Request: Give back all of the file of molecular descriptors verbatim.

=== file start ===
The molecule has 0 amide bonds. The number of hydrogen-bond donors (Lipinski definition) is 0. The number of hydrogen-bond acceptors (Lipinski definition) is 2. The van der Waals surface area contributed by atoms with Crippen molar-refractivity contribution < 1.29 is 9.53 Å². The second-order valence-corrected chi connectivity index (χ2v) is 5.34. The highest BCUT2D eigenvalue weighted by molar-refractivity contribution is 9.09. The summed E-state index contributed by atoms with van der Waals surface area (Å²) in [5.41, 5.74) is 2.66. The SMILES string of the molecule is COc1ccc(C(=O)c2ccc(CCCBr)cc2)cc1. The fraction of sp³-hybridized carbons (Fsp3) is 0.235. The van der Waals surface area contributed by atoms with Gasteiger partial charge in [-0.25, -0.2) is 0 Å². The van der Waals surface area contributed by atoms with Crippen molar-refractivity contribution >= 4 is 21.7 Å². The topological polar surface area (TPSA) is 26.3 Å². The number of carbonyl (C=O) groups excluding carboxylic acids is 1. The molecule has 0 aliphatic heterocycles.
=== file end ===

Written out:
The molecule has 0 amide bonds. The number of hydrogen-bond donors (Lipinski definition) is 0. The number of hydrogen-bond acceptors (Lipinski definition) is 2. The van der Waals surface area contributed by atoms with Crippen molar-refractivity contribution < 1.29 is 9.53 Å². The second-order valence-corrected chi connectivity index (χ2v) is 5.34. The highest BCUT2D eigenvalue weighted by molar-refractivity contribution is 9.09. The summed E-state index contributed by atoms with van der Waals surface area (Å²) in [5.41, 5.74) is 2.66. The SMILES string of the molecule is COc1ccc(C(=O)c2ccc(CCCBr)cc2)cc1. The fraction of sp³-hybridized carbons (Fsp3) is 0.235. The van der Waals surface area contributed by atoms with Gasteiger partial charge in [-0.25, -0.2) is 0 Å². The van der Waals surface area contributed by atoms with Crippen molar-refractivity contribution >= 4 is 21.7 Å². The topological polar surface area (TPSA) is 26.3 Å². The number of carbonyl (C=O) groups excluding carboxylic acids is 1. The molecule has 0 aliphatic heterocycles.